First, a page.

Increasing and Showing Empathy


Empathy is an important trait for leaders to have, important enough that it is one of the competencies on the LEA 360, the survey that I use. It was one of the things that drew me to becoming certified in this survey. Empathy is dismissed in the work world, but is key for leaders be able to have and express. In fact, a recent Towers Perrin survey of 90,000 worldwide employees featured and summarized by my friend Steve Roesler, showed that the #1 thing that employees want at work is to believe that senior managerment cares about them.

Leaders may find empathy to be one of the most difficult competencies to increase, and I have had my share of clients who could use a little (or more) dose of empathy. These leaders are often the ones who have hit a brick wall with their leadership – they know how to get the work done, but they are pushing too hard uphill. Often technically brilliant, some of them have been able to thrive by being visionary, goal oriented, loyal, and driven. But at some point in their career,a lack of empathy (and often other interpersonal skills) catches up to them.

I like what the resource guide for the LEA 360 has to say about some of the ways to increase empathy:

  • Draw on your own past experiences. We all use empathy in different parts of our life. Learning to transfer this empathy to your work setting may help.
  • Make it personal. Put yourself in other’s shoes and show an active – and real – concern, while rising above your private agenda and entering their world.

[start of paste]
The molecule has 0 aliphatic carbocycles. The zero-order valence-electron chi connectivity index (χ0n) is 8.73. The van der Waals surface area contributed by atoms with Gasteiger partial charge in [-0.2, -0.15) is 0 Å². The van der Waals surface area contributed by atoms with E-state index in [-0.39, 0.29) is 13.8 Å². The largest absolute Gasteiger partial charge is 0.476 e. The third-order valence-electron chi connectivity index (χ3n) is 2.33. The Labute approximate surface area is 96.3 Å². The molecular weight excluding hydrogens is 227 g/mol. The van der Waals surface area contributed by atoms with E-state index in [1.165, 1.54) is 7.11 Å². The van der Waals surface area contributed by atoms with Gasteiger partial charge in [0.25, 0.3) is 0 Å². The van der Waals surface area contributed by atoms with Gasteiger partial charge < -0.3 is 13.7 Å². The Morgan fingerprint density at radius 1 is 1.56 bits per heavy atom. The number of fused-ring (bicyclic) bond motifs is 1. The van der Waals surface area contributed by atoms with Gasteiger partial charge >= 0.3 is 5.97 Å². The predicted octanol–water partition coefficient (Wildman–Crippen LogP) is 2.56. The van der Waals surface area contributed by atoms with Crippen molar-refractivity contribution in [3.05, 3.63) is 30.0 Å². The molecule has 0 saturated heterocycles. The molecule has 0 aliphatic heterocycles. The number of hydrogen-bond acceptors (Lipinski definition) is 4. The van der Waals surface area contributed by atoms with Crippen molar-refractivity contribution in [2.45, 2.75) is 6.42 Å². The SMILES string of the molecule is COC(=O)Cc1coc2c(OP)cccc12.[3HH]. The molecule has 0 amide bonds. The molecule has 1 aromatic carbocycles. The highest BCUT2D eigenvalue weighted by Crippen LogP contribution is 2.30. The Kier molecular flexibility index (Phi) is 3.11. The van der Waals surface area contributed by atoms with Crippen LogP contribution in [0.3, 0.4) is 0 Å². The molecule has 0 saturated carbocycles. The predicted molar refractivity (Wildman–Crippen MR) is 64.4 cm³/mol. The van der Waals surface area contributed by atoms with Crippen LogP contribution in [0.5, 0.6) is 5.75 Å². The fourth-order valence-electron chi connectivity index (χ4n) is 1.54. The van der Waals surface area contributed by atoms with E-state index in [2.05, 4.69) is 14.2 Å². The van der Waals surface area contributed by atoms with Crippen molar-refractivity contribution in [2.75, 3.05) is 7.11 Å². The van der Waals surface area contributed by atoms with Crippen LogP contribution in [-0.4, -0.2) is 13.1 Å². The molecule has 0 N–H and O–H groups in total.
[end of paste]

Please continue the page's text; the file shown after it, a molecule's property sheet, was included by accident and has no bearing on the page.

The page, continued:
• Volunteer. Find an activity where you can volunteer to work with those in need.
  • Show up and chat with the people in your organization – especially if you are a senior leader, and they are several levels below your level in the organization.
  • Understand the pressure and emotional risks people in your organization face every day (i.e., salespeople getting the door slammed in their faces).  Provide them with support.
  • Ask people how they want to be supported.

And one of my own: some of my clients have found that deep listening (the “Level III” kind: listening beyond the words, intuiting, observing body language and emotions) can really help to increase understanding and empathy.

What has worked for you?


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Mary Jo Asmus is the founder and President of Aspire Collaborative Services LLC, an executive coach, writer, internationally recognized thought leader, and a consultant who partners with organizations of all kinds to develop and administer coaching programs. She has “walked in your shoes” as a former leader in a Fortune company.

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